Some may look at the weather we had this past winter and use that as reason why the game shouldn’t be played in a cold weather city.  Once again, I point out that games have been played in cities like Minnesota without incident. 

The snowpocalypse was not something that happens every year.  If the game had been scheduled for the DC area this past season, it would have been a problem, but I’m sure they would have found a way to pull it off.

So yes, I think a cold weather Super Bowl could be a good thing.  Here’s to hopefully seeing the big game being played in the DC area in 2018 or so!

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Sealing the Deal

May 24, 2010

With a 3-1 series lead over the Montreal Canadiens, the Flyers have this series well in hand, and have nothing to worry about, right?

Obviously, based on the way that this year’s playoffs have gone, this is not the case.  For evidence, simply look at what happened to the Capitals and the Bruins.  Both teams had seemingly commanding leads, and only needed to win one more game to put away their opponents.  They both eventually lost the series, dropping a game seven at home.

Since the Flyers were the team that came back against the Bruins, they should know very well that no lead in the playoffs is safe.  And if this Flyers team is capable of coming back from an 0-3 deficit, they’re probably capable of blowing a 3-1 lead as well.

They need to remember that everything that has happened in this series up to now means nothing.  It doesn’t matter that the Flyers have shut the Canadiens out in three of the four games.  It doesn’t matter that they dominated the Canadiens on their home ice in game four.  Once the puck drops tonight, the score is 0-0, and both teams have an equal chance to win.

I’m hoping that they learned their lesson from game three.  In that game, they didn’t seem ready to play and the Canadiens jumped on them from the start.  The end result was a convincing Montreal win by a score of 5-1.  The Canadiens aren’t going to simply give up.  It will take full effort from the Flyers to put them away.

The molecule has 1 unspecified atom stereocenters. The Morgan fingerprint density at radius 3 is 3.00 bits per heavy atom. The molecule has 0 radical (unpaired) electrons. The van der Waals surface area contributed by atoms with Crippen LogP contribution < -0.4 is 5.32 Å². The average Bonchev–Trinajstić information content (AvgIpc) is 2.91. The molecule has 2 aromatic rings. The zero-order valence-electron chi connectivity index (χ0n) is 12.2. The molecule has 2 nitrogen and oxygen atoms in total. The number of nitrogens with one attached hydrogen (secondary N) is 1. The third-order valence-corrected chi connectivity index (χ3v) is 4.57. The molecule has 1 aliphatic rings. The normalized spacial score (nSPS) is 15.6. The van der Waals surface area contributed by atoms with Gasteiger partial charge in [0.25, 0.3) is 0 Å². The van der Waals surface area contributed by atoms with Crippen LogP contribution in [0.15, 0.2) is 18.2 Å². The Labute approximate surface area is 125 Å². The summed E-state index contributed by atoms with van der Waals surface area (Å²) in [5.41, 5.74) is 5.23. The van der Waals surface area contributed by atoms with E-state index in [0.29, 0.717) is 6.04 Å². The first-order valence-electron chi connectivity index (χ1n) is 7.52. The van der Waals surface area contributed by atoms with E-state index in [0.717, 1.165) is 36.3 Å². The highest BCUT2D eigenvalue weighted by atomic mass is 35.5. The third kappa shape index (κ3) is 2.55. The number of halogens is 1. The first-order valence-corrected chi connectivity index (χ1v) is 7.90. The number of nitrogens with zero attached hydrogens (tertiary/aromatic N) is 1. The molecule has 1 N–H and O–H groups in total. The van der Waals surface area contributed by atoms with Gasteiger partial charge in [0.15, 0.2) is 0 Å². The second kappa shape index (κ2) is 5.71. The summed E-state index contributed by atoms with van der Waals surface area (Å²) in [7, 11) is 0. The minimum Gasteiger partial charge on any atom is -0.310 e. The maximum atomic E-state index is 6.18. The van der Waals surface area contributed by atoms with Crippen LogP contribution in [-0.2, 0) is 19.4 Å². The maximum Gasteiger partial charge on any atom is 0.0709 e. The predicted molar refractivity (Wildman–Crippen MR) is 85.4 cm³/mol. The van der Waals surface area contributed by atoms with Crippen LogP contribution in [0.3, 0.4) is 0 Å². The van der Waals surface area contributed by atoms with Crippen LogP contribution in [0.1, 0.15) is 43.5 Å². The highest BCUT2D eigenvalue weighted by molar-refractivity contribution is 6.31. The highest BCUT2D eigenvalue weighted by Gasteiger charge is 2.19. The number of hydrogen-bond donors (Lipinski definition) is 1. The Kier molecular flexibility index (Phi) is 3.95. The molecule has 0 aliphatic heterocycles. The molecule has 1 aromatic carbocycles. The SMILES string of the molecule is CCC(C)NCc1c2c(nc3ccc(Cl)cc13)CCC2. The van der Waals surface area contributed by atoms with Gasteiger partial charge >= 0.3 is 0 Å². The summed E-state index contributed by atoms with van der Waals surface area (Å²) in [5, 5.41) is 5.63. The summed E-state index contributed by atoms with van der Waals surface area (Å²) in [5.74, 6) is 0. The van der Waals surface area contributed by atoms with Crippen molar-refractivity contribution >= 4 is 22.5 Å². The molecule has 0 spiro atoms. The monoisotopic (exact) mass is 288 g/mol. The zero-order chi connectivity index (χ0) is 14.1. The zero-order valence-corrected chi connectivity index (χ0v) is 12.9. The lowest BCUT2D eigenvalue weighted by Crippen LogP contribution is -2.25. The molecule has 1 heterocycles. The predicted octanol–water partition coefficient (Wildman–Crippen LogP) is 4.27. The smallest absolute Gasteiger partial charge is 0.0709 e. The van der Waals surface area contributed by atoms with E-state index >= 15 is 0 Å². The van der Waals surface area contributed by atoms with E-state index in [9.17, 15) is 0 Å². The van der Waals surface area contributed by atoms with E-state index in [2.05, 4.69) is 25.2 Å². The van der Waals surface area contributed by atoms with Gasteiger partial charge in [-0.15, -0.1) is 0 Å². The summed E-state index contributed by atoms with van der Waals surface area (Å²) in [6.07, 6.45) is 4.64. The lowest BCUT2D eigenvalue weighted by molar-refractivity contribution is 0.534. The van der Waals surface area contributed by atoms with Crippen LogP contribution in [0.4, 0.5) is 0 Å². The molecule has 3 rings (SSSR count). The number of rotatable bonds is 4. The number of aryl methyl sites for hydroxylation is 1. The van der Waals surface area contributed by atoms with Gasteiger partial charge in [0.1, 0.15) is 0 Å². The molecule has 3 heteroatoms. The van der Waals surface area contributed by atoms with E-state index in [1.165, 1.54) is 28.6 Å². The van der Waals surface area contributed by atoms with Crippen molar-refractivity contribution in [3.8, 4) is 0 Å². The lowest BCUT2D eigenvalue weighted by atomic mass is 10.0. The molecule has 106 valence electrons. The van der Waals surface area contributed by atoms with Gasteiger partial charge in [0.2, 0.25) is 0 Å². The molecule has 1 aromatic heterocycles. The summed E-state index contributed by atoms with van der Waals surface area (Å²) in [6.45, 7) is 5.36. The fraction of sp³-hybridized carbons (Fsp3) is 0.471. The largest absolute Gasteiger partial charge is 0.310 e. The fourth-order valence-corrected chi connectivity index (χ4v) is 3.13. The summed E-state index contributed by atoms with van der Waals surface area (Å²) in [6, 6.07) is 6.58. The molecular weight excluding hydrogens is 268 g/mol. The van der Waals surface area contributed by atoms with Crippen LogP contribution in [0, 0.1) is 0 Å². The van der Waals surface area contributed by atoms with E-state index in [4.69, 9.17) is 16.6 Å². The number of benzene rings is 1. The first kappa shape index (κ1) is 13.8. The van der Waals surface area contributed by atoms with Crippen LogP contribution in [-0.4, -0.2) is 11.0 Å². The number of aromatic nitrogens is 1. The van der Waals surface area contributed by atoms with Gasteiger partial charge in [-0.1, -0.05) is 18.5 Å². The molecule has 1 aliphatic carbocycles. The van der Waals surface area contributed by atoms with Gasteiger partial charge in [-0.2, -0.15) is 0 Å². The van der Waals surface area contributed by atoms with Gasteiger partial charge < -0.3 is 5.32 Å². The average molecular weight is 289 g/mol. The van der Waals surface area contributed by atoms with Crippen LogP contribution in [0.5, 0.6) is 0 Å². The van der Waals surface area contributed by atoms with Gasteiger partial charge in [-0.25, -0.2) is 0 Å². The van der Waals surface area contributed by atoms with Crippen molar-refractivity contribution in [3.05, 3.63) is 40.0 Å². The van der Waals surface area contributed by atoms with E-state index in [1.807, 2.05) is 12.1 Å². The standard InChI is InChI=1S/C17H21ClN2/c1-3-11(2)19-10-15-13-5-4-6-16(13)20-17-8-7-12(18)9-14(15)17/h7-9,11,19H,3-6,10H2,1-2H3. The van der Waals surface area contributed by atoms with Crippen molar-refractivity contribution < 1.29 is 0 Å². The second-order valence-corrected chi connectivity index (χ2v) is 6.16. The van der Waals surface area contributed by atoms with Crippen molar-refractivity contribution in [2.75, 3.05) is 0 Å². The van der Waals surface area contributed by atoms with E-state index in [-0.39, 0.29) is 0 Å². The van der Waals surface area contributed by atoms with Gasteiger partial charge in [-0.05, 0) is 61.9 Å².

And each game that goes by without the Flyers sealing the deal will just increase the pressure on them.  If they lose game five, then they have to return to Montreal and face the Canadiens at home.  And if they lose that one, then they’re facing a do-or-die game seven.  And based on how these playoffs have gone, do the Flyers really want it to come down to an “anything can happen” one game series?  It would be best for them if they just took care of business tonight.

So here’s to a well fought victory tonight and the Flyers earning their first Eastern Conference championship since 1997.  Otherwise…things might start to get a bit nervous.

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Fixing the Sixers

May 23, 2010

Last week, the Philadelphia 76ers received some good fortune as they won the lottery for the 2nd pick in the upcoming NBA Draft.

Good fortune is not something the 76ers have had much of lately.

Two seasons ago, the Sixers looked like a team on the rise.  They had a  young core of players and an exciting run-and-gun style.  Fueled by their transition game, the Sixers made the playoffs for two consecutive years.  According to General Manager Ed Stefanski, the team was coming along according to plan and was on its way towards a title.

Last season, things didn’t seem to go according to any plan whatsoever as the Sixers suffered through a miserable 27-55 season.

Part of the problem has been Stefanski’s insistence in making the Sixers into a halfcourt-based team.  To a point, I understand the logic.  In 2007-2008, the Sixers lost in the first round of the playoffs because once the pace of the game slowed in the playoffs (which it almost always does), their transition offense was much less effective.  Teams that are successful in the playoffs generally need to have an effective halfcourt offense, and the Sixers did not.  They didn’t have a strong low post presence, they didn’t shoot well from outside, and they didn’t have a go-to scorer.

To counter this, Stefanski signed power forward Elton Brand.  This signing deserves a blog of it’s own, but I won’t rip the move too much because I thought it was a good idea at the time

Unfortunately, Brand wasn’t fully recovered from an achilles tendon injury, and the Sixers had trouble integrating his  game into their fastbreaking style.  When Brand was on the court, they seemed determined to work him into the offense to the detriment of the other players.  This ceased to be an issue halfway throughout the season when Brand suffered another injury and in his absence, the Sixers reverted to their transition game and qualified for the playoffs. 

Stefanski was still determined to make the Sixers into more of a halfcourt-based team.  The team needed a new coach, and Stefanski hired his old friend Eddie Jordan. Jordan had moderate success in Washington a few years earlier, but most people didn’t think this was a good choice.  Jordan was known for running the Princeton style offense, and said that he planned to utilize it in Philadelphia.  However, the Sixers’ personnel didn’t seem to be a good fit for the Princeton offense.